game never left him, he excelled on the Fire Department Basketball Team which traveled to tournaments across the country. Early in 2001, Hannafin was a member of a gold medal-winning three-on-three hoops squad at the World/Police Fire Department Games in Indianapolis. He was serving with Ladder Co. 5 in Greenwich Village, which was called into action when Tower 1 was struck. Hannafin left behind a wife and two children, and his jersey at Staten Island has been retired. A YMCA Basketball League in West Brighton has also been named after him in his memory. He was 36 years young.

Farrell Lynch came from an athletic family. The oldest of four brothers, the Centerport, NY native set a precedence for his younger siblings with his accomplishments. After a three-year career at St. Pius X High School, the 6’2″ swingman started his college career at SUNY-Brockport, where he averaged 12.3 points as a sophomore in 1982-83. There at Brockport, Lynch befriended a teammate by the name of Jeff Van Gundy, and the both of them transferred to Nazareth College for the following year. At Nazareth, Lynch played one season, averaging 1.4 points and 0.4 rebounds on one of the school’s best-ever squads that finished 22-6 and reached the Elite Eight of the NCAA Division III
tournament. While that season would be his last on the team, Lynch remained close friends with roomate Van Gundy after graduation, and stayed close to the game, coaching CYO basketball and soccer. Lynch worked with Cantor Fitzgerald as a partner assigned to the collateralized mortgage obligation desk. He is survived by his wife and three daughters. A Memorial scholarship at Nazareth has been set up in his name. He was 39 years young.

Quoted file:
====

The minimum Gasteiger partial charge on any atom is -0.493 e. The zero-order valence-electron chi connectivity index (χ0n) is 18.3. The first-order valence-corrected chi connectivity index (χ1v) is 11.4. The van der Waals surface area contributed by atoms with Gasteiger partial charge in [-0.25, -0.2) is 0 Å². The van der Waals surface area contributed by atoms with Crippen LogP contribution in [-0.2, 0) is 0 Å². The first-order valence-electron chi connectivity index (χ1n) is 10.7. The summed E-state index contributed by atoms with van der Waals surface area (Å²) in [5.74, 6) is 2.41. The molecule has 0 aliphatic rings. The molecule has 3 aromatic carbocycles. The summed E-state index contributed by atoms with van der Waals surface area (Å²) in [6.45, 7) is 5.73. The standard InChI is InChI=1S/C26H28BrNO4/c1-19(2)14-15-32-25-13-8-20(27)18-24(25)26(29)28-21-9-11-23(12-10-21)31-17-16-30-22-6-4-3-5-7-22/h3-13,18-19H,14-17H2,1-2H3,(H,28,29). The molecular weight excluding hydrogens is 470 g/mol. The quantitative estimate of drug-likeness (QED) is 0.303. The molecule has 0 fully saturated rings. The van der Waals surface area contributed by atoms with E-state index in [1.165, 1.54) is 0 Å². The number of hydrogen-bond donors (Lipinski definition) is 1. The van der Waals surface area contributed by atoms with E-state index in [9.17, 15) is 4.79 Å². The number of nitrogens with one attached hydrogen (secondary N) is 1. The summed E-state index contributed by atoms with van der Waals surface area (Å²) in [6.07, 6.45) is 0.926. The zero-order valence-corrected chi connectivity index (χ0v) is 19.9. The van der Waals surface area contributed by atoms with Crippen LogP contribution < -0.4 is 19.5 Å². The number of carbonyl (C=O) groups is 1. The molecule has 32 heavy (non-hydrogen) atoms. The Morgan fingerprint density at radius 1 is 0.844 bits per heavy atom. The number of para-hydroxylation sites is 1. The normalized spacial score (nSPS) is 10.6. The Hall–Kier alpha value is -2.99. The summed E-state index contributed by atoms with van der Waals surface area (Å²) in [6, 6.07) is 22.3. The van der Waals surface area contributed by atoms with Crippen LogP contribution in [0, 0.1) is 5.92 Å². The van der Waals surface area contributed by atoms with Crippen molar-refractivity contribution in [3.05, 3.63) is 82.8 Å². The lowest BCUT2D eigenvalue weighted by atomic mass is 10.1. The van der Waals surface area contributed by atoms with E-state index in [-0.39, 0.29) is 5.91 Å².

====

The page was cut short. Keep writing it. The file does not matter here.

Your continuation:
Darryl McKinney may have been one of the more explosive players in the history of Division III Elmira College. He also saw plenty of team success early in his career as a member of a ECAC title team his freshman season, and a member of Elmira’s first NCAA Tournament team as a sophomore. The 6’1″ McKinney moved into the starting lineup his junior season, and after a year off, started once again as a senior at the point, averaging approximately 12 points his final year. McKinney’s success wasn’t just limited to the court, as he was also an excellent student, picking up a Bachelor’s degree in Business Administration and a Master’s degree in Education. McKinney stayed in close contact with
Elmira after graduation, keeping tabs with the program and played in some alumni games. He worked in various jobs in corporate America and the community in the NYC area after his playing career, and was last with Cantor Fitzgerald as a brokerage clerk. He was scheduled to take his brokerage exams on September 22. He was 26 years young.

Stephen Mulderry didn’t look like much of a basketball player when he graduated from Bishop Maginn Diocesan High School. A scrawny six-footer, the young point guard was known more for his scrappiness than any natural basketball talents he might have had. But his desire would lead him to SUNY-Albany, where the coaches had no choice but to be impressed with the gym rat with endless hustle and the willingness to work. After spending his freshman year on the JV squad, the kid known as “Zipper” moved up to the varsity his sophomore year. By his senior year in 1989-90, he was averaging 11.5 points and 5.7 assists per game as the starting point guard and co-captain of a 20-9 NCAA Division III tournament team. He finished his collegiate career with the school’s seventh highest assist total. After graduation, he moved up in the financial sector, becoming a broker and vice president of Keefe, Bruyette & Woods on the 89th floor of Tower Two. His basketball legacy lives on as a memorial fund in his name raises money for youth athletic programs in New York City. He was 33 years young.